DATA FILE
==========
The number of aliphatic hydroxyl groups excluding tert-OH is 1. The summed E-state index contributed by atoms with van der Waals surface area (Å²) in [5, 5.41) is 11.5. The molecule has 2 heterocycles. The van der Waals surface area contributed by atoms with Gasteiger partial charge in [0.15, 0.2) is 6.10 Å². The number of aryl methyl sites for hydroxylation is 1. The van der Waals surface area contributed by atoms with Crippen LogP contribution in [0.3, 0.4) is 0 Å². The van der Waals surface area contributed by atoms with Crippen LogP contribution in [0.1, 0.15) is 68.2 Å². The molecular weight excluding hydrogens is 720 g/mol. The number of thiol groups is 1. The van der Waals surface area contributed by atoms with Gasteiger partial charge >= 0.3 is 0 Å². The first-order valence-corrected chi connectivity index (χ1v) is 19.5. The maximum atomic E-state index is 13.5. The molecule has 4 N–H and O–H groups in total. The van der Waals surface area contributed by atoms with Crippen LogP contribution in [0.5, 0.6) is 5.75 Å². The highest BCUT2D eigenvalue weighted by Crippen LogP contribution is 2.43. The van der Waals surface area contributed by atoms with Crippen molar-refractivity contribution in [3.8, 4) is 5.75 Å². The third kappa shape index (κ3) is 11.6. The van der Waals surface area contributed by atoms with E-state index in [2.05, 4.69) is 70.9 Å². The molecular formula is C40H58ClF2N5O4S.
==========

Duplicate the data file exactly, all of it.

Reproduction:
The number of aliphatic hydroxyl groups excluding tert-OH is 1. The summed E-state index contributed by atoms with van der Waals surface area (Å²) in [5, 5.41) is 11.5. The molecule has 2 heterocycles. The van der Waals surface area contributed by atoms with Gasteiger partial charge in [0.15, 0.2) is 6.10 Å². The number of aryl methyl sites for hydroxylation is 1. The van der Waals surface area contributed by atoms with Crippen LogP contribution in [0.3, 0.4) is 0 Å². The van der Waals surface area contributed by atoms with Crippen LogP contribution in [0.1, 0.15) is 68.2 Å². The molecular weight excluding hydrogens is 720 g/mol. The number of thiol groups is 1. The van der Waals surface area contributed by atoms with Gasteiger partial charge >= 0.3 is 0 Å². The first-order valence-corrected chi connectivity index (χ1v) is 19.5. The maximum atomic E-state index is 13.5. The molecule has 4 N–H and O–H groups in total. The van der Waals surface area contributed by atoms with Crippen LogP contribution in [0.5, 0.6) is 5.75 Å². The highest BCUT2D eigenvalue weighted by Crippen LogP contribution is 2.43. The van der Waals surface area contributed by atoms with Crippen molar-refractivity contribution in [3.8, 4) is 5.75 Å². The third kappa shape index (κ3) is 11.6. The van der Waals surface area contributed by atoms with E-state index in [2.05, 4.69) is 70.9 Å². The molecular formula is C40H58ClF2N5O4S.